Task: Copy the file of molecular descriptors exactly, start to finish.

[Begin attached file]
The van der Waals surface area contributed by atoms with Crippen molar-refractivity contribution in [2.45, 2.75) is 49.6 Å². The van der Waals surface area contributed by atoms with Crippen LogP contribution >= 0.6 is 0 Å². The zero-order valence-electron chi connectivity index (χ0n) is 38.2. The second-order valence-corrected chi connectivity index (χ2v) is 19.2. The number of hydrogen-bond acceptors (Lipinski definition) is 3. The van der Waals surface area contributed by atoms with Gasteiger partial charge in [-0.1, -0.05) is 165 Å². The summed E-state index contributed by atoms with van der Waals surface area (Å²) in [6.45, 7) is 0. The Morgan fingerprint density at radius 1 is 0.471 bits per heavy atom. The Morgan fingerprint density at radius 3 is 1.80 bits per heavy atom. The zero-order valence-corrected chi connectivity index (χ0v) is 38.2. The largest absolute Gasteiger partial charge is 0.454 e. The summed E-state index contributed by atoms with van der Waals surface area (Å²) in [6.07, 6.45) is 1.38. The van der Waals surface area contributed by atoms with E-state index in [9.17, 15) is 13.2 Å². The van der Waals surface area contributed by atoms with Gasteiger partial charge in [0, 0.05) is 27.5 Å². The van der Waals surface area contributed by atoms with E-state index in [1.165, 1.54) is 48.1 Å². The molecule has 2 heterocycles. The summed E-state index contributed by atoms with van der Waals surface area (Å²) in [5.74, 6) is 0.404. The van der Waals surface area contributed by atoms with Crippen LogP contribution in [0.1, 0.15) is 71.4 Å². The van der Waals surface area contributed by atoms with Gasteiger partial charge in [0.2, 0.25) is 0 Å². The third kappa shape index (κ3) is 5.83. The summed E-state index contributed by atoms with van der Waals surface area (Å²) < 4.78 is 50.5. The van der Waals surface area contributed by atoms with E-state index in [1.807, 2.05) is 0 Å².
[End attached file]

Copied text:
The van der Waals surface area contributed by atoms with Crippen molar-refractivity contribution in [2.45, 2.75) is 49.6 Å². The van der Waals surface area contributed by atoms with Crippen LogP contribution >= 0.6 is 0 Å². The zero-order valence-electron chi connectivity index (χ0n) is 38.2. The second-order valence-corrected chi connectivity index (χ2v) is 19.2. The number of hydrogen-bond acceptors (Lipinski definition) is 3. The van der Waals surface area contributed by atoms with Gasteiger partial charge in [-0.1, -0.05) is 165 Å². The summed E-state index contributed by atoms with van der Waals surface area (Å²) in [6.45, 7) is 0. The Morgan fingerprint density at radius 1 is 0.471 bits per heavy atom. The Morgan fingerprint density at radius 3 is 1.80 bits per heavy atom. The zero-order valence-corrected chi connectivity index (χ0v) is 38.2. The largest absolute Gasteiger partial charge is 0.454 e. The summed E-state index contributed by atoms with van der Waals surface area (Å²) in [6.07, 6.45) is 1.38. The van der Waals surface area contributed by atoms with E-state index in [9.17, 15) is 13.2 Å². The van der Waals surface area contributed by atoms with Gasteiger partial charge in [0, 0.05) is 27.5 Å². The van der Waals surface area contributed by atoms with E-state index in [1.165, 1.54) is 48.1 Å². The molecule has 2 heterocycles. The summed E-state index contributed by atoms with van der Waals surface area (Å²) in [5.74, 6) is 0.404. The van der Waals surface area contributed by atoms with Crippen LogP contribution in [0.1, 0.15) is 71.4 Å². The van der Waals surface area contributed by atoms with Gasteiger partial charge in [0.2, 0.25) is 0 Å². The third kappa shape index (κ3) is 5.83. The summed E-state index contributed by atoms with van der Waals surface area (Å²) < 4.78 is 50.5. The van der Waals surface area contributed by atoms with E-state index in [1.807, 2.05) is 0 Å².